We're cleaning up a flooded basement here in the Southern Tier of NY. We have to boil water but we feel blessed that we still have power and didn't have to evacuate. Many are without power and can't get to the store because of road closures. Not trying to be an alarmist, but just a reminder that it's always a good idea to keep extra food and water stocked if you can. It's cliche, but I never thought this would happen to us. So glad we had supplies and were prepared.
I feasted on Dinosaur BBQ in Syracuse, NY tonight, and my hubby just bought me a smoker (which I have no idea how to use yet). Autumnal chill is in the air, and I cannot quit thinking about BBQ! So I have a question (many, actually, but maybe you can help me with one):
What is the difference between Kansas City and Memphis style BBQ - the rub, sauce, meat? i couldn't find anything on SE or the web that really distinguishes between the two. I'd love it if someone could enlighten me and possibly provide a link to some info, Thanks!
I was wondering if I could brine turkey and chicken breasts but seal them up in a ziploc and freeze them (in the brine), so that I could thaw, rinse and use later. Would freezing it in the brine adversely affect the texture or taste? Has anyone brined with aromatics?
We're headed to Baltimore's Inner Harbor this weekend. I intend to get my fill of fireworks and food! I can hardly wait! I'd like to take the kids (ages 10 and up) for seafood, and would really appreciate any suggestions for a good, reasonably priced restaurant. Any other food tips would be most welcome!
Anyone want to share their thoughts about this? A friend gave me a silicone cake pan that she was given but would never use (since she is a stranger to her own kitchen). Frankly, I'm not completely comfortable with the idea of using synthetic materials with high heat (even Silpat liners). Another friend thinks it's ridiculous to worry about and that it is perfectly safe. I get that they are light weight and flexible and baked foods can just "pop out", but what about 20 or 30 years from now? Will we unknowingly be poisoning ourselves? Is there undisputed evidence of its safety?
With all the recent talk about kimchi, I was recalling my time in Korea. Although a lot of the younger people then were repulsed by dog stew, it was still pretty popular among some of the older crowd (the men in particular ate it for virility). I couldn't bring myself to try it. Oh, I don't know. I guess if we were in a famine and had nothing else. Despite our affection for these furry critters, is it okay to breed them for consumption? What about places that are just overrun with dogs? That said, I know some Aussies that think nothing of eating kangaroo. What are your carniverous limitations?
What's your new year's resolution? I know of few people who will not be making that new year's resolution to lose weight. Whether it's to lose weight or eat healthier, will you be changing your eating habits? Any particular foods you have decided to integrate into your diets? Or will you throw caution to the wind and eat whatever your tiny tastebuds demand?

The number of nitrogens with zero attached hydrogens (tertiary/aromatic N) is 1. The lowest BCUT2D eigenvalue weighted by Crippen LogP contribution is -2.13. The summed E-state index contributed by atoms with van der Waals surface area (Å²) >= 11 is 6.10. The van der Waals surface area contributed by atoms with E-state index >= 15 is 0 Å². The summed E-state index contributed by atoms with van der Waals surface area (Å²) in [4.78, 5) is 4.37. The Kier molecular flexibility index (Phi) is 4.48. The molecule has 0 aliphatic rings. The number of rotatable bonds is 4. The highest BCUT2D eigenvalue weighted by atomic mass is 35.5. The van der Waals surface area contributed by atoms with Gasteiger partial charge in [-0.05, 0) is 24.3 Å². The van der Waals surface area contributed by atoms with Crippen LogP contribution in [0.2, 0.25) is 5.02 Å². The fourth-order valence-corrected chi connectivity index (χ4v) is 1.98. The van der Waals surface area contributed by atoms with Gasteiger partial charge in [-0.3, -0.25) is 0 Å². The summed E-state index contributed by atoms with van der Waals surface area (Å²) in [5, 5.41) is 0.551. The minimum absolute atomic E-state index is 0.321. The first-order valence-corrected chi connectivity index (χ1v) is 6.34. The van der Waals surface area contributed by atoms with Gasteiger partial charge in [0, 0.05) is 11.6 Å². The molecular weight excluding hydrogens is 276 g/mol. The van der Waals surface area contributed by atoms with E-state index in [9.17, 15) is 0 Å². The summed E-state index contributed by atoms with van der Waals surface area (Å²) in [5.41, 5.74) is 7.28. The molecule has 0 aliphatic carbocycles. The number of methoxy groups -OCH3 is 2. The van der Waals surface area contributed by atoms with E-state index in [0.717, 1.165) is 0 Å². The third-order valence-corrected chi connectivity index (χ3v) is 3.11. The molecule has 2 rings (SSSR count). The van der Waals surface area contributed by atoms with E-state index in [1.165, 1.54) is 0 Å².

My ten year old daughter stood gazing into the fridge and proclaimed "Mom, I need me some bacon!" What the - ? Where did that come from? She just really really wanted bacon. After the bacon was prepared, she plated a good portion and opened up the bag of Kim (keem) - Korean dried and salted seaweed laver. That was what she had for dinner. Any of your kids have strange cravings?
Growing up, we always gave our neighbors a plate of cookies and candies we had made and also enjoyed receiving a huge variety of treats we were given. It was never a stressful thing to do, as we were baking anyway. When we moved eight years ago and took treats to our new neighbors they were very surprised and delighted. We have since given mixed nuts, cookies, and sweet breads. Last year, we gave them a round loaf of warm oat bread and a jar of honey butter. I'm not sure what to do this year. Does anyone else do things for their neighbors during the holidays?
Is there any difference between masa and regular cornmeal? Are they interchangeable in recipes or is masa more like a flour? I've seen fine ground masa at the store. Would that be more for something like tortillas and the regular ground for something like cornbread?
I would like to learn about figs. There you have it. I'm ashamed to admit it, but I have not a clue on what to look for when purchasing them, if they're ripe, what is a good deal. Is the skin edible?
I would like to purchase a good quality set of knives in the near future. I love food and cooking is a passion, but I'm no professional chef, so I don't really know what to look for. Does the weight and balance really matter? Should I just find something that fits comfortably in my hands? I would really appreciate some feedback on what to look for somewhere in the medium price range.
I was shown a fantastic and easy recipe for homesyle Kalua Pig and wanted to serve it next time with some Hawaiian side dishes. Unfortunately, I don't have access to poi or ti leaves or some of the other necessities needed for authenticity. Hopefully, some of you will be able to suggest some dishes or at least point me in the right direction!
I've had to freeze a lot of fresh picked blueberries so they wouldn't be wasted. I've added frozen berries to sweet breads and pancakes and have made syrups before, but I'd like to try something different. Anyone out there with great alternatives?
We've been trying to build up a storage of food for emergency purposes. Providentliving.org (click on family home storage) is from a church site, but is an excellent resource for emergency preparedness. What sort of foods would you store to add a bit of delicious to the basics of grains and rice?
This family-owned restaurant with nearly three decades of satisfying the burger cravings of San Diegans serves delicious charbroiled steak burgers.